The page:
Except for all EU/EEA/Schengen Area countries mentioned above, travellers arriving from the following third countries that are placed under Norway’s purple list, and are also permitted entry into the country.

  • Argentina
  • Bahrain
  • the United Arab Emirates
  • Kuwait
  • Namibia
  • New Zealand
  • Peru
  • Saudi Arabia
  • Taiwan

All persons arriving from these third countries are subject to the same rules as arrivals from red countries. Children under 18 also have to follow entry requirements.

“Children under 18 years old coming from outside an EU Member State, who are not holding a EUDCC, must undergo a mandatory quarantine. The quarantine can end if they show the negative result of a PCR test taken no earlier than three days after arrival,” the statement of the authorities reads.

Travel from other countries that were not mentioned in any of the lists is not allowed and is highly discouraged.

Authorities in Norway have also emphasized that all countries outside the European Union, European Economic Area, Switzerland and the United Kingdom that are not included in any of the lists mentioned above are placed in the Gray category.

Travelling to Norway With a Certificate Recognised as Equivalent to EU Digital COVID-19 Certificates

Besides the EU Digital COVID-19 certificates, travellers who hold one of the following certificates will also be permitted to enter Norway without being subject to entry rules:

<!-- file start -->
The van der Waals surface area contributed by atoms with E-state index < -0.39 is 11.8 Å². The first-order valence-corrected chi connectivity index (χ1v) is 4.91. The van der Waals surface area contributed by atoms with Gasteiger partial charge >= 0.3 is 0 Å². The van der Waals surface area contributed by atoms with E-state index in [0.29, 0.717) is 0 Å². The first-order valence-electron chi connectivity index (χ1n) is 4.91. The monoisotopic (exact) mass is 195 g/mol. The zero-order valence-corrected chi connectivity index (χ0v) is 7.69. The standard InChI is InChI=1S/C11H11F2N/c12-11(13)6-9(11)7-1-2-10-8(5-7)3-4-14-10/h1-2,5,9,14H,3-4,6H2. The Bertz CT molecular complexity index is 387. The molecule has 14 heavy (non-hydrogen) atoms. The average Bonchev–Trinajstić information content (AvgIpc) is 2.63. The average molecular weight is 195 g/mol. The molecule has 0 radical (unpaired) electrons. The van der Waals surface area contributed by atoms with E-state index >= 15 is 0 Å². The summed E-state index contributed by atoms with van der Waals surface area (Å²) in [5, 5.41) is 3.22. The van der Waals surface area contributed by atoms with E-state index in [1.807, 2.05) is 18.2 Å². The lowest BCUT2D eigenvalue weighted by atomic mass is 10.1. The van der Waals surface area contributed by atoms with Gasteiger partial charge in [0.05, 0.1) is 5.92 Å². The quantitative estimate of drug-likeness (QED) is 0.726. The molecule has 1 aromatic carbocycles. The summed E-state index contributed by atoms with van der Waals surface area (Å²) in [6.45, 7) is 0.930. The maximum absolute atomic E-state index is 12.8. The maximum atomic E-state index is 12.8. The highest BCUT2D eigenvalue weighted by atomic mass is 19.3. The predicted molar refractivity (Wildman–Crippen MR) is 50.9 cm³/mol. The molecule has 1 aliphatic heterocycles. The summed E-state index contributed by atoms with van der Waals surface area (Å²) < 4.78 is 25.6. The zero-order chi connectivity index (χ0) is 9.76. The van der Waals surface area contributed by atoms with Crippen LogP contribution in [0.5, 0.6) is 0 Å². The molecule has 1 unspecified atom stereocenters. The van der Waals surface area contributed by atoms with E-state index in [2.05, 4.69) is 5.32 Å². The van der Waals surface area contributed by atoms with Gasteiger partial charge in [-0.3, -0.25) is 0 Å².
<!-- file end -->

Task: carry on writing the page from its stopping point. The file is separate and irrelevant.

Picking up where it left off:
• Norwegian, Swedish, or Danish COVID-19 certificate
  • NHS COVID-pass, England and Wales
  • COVID certificate, Northern-Ireland
  • COVID-19 Vaccination certificate, Scotland
  • Albania
  • Faroe Islands
  • Israel
  • Morocco
  • Northern Macedonia
  • Panama
  • San Marino
  • Switzerland
  • Turkey
  • Ukraine
  • Vatican City State

What Is Open for Tourists in Norway?

While Norway had almost returned to normal life throughout the whole summer, now, due to the increase in the number of COVID-19 cases, the situation has changed.

Amid an increase in the number of cases and warnings of a higher number of infections throughout the winter, Norway is planning to Make vaccination certificates mandatory at venues and big events as nightclubs.

However, all venues are open, including museums, shopping centres, amusement parks and more.

Which Vaccines are Considered as Valid Proof of Immunity in Norway?

Norway has started to accept and issue the EU Digital COVID-19 Certificate since June 24. This means that all Norwegian citizens, as well as citizens of other countries who hold the EU Digital COVID-19 pass, can travel freely and within the European countries and Norway without being subject to strict restrictions.